Fears related to the potential global economic fallout from the coronavirus sparked a meteoric drop in the stock market last week, including a more than 4,000-point plunge in the Dow. Even as jittery global stock markets have worked to claw back from steep losses in trading this week, the question is how much of that contagion will spill over to impact commercial real estate?
CRE capital markets have been less reactionary than the stock market. However, the overall mood is a bit of a mixed bag. It is somewhat business as usual for some, while other investors and borrowers have opted to tap the brakes and see how things play out over the next week or so. Lenders have widened spreads to reflect the volatility and heightened risks, but importantly, capital is still flowing. Meanwhile, the Federal Reserve intervened with a rare emergency interest rate cut, dropping the benchmark U.S. interest rate by half a percentage point. The rate now stands at 1.25 percent, down from 1.75 percent. The rate is now been halved since topping out at 2.50 percent in late 2018.
“What you are always looking for in commercial real estate is that people are not lending anymore because they are getting panicked,” says Manus Clancy, senior managing director and the leader of the Applied Data, Research, and Pricing at Trepp LLC. The last time that occurred was in early 2016 when oil prices dropped to $30 a barrel and CMBS lenders did pullback in their lending for a few months. “We haven’t seen that yet, which is a good thing,” says Clancy.
Lenders are taking a cautious approach and they are looking to be compensated with higher risk premiums until the crisis is better understood. For example, CMBS spreads have widened about 15-20 basis points at the AAA rated level in the past week and nearly 80 basis points on BBB-deals.
“Spreads are wider for sure. However, we also have seen a real collapse in the 10-year treasury yield,” says Clancy. The 10-year treasury started out February hovering at an already low 1.5 percent and then dropped to a new record low of 1.1 percent at the start of March. So, all-in lending rates are about the same as they were three weeks ago, he adds.
Is coronavirus a black swan?
Frankly, it is too soon to tell how seismic the impact from the coronavirus will be on the U.S. economy and the commercial real estate market. Two of the big variables that have yet to be determined are containment and severity, notes Ryan Severino, CFA, chief economist at JLL. How far will the virus spread, how long will it last and what will be the ultimate human toll? Research right now suggests that the mortality rate is somewhere between 1 and 3 percent, which is concerning, but not catastrophic.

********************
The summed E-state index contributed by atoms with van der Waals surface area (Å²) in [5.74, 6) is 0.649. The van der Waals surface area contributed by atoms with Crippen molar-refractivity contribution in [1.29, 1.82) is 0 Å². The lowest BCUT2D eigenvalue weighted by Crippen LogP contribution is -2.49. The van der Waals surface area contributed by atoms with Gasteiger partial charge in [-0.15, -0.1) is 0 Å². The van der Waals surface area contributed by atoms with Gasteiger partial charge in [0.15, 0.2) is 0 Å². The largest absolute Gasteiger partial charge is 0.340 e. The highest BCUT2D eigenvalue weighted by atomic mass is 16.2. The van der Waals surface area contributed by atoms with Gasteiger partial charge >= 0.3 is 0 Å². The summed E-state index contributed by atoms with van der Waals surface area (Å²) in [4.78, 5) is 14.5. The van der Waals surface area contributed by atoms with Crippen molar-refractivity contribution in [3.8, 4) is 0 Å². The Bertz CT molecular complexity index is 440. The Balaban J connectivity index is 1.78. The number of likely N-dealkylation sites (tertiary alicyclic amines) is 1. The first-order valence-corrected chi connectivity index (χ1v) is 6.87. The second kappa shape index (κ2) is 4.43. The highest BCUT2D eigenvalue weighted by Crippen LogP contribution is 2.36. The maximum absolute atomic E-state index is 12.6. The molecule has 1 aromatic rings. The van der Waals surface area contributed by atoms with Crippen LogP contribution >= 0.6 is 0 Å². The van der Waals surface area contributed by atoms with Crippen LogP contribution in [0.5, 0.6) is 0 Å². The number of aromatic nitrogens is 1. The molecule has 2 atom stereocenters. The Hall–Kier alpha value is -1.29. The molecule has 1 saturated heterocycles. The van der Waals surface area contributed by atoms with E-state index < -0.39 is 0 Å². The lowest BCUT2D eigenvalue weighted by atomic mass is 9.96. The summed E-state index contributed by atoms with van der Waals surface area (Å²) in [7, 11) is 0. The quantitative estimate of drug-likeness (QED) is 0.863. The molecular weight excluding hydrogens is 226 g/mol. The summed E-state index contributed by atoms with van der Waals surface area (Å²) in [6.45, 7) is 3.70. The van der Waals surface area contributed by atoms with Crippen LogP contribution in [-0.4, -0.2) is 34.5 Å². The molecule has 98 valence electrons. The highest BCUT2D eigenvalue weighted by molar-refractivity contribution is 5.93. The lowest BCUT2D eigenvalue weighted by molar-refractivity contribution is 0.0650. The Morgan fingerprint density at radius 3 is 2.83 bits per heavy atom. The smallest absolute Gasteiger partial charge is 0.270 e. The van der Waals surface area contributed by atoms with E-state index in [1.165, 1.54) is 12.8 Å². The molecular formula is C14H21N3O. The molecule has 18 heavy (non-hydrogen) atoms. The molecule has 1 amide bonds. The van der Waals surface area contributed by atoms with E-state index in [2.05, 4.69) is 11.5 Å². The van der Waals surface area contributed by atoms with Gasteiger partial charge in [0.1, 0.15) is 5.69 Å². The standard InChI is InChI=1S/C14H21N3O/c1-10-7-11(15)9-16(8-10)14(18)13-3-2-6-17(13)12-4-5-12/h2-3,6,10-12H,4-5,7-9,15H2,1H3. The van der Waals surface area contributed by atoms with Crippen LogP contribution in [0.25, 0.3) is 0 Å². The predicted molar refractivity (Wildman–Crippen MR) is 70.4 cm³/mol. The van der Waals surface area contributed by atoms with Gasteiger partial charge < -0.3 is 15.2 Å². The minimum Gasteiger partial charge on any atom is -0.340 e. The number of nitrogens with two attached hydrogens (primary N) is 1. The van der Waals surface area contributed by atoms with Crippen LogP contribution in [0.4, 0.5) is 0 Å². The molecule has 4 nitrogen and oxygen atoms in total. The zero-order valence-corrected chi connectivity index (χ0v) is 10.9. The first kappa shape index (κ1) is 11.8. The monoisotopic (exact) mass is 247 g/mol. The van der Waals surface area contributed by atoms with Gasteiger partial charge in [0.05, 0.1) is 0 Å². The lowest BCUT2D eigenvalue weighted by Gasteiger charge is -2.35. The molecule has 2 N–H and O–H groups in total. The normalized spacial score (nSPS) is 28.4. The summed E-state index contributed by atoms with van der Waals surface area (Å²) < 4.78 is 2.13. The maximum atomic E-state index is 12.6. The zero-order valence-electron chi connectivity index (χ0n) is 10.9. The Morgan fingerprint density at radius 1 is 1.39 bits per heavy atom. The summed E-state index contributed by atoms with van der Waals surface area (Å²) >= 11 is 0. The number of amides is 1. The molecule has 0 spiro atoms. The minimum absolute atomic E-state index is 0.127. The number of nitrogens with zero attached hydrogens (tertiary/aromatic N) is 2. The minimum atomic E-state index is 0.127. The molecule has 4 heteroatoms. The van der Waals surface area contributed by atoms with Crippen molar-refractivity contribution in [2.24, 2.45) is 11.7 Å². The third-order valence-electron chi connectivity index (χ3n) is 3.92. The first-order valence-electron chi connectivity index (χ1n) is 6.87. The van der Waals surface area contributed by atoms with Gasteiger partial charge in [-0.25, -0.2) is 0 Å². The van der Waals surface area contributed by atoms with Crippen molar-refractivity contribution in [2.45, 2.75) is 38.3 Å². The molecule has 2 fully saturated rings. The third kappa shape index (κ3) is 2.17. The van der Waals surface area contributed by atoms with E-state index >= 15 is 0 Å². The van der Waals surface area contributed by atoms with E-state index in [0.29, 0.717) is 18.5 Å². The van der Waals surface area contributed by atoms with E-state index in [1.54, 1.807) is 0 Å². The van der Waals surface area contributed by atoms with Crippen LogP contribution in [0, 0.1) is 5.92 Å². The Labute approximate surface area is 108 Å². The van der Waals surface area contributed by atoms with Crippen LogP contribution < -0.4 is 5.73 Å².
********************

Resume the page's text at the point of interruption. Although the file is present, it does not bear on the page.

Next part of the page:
The third variable, and most important for the economy and commercial real estate markets, is the level of fear associated with this and how people respond, says Severino. The consumer is now about 70 percent of the economy in the U.S. So, if people decide to stay home and stop traveling, going to hotels, movies, shopping malls and the like, it is going to have a negative impact on the economy. “Right now, there is some minor fallout on the economy, but a lot of this comes down to how the virus itself behaves and then how people psychologically respond to that, and it is still very early in the process to say anything definitive about that,” says Severino.
Major trade conferences are an area that also been affected in the short term. Within the commercial real estate industry, the giant annual MIPIM conference in Europe has been postponed. More generally, dozens of events internationally have been canceled or postponed.
Investors are waiting to see how the situation related to the coronavirus and its impact on the global economy plays out over the next few weeks. “If it doesn’t get any worse than this, it will probably be a short-term thing that shows up for a quarter or two and then bounces back,” says Severino. “Based on what I’ve seen so far. I don’t think it is enough to tip us into a recession. It is enough that it will show up in the margin of the GDP data in the first half of the year, but I think there is still enough underlying momentum in the economy, especially in the labor market, that I don’t think we’re quite there yet in terms of the impact triggering a recession,” he says.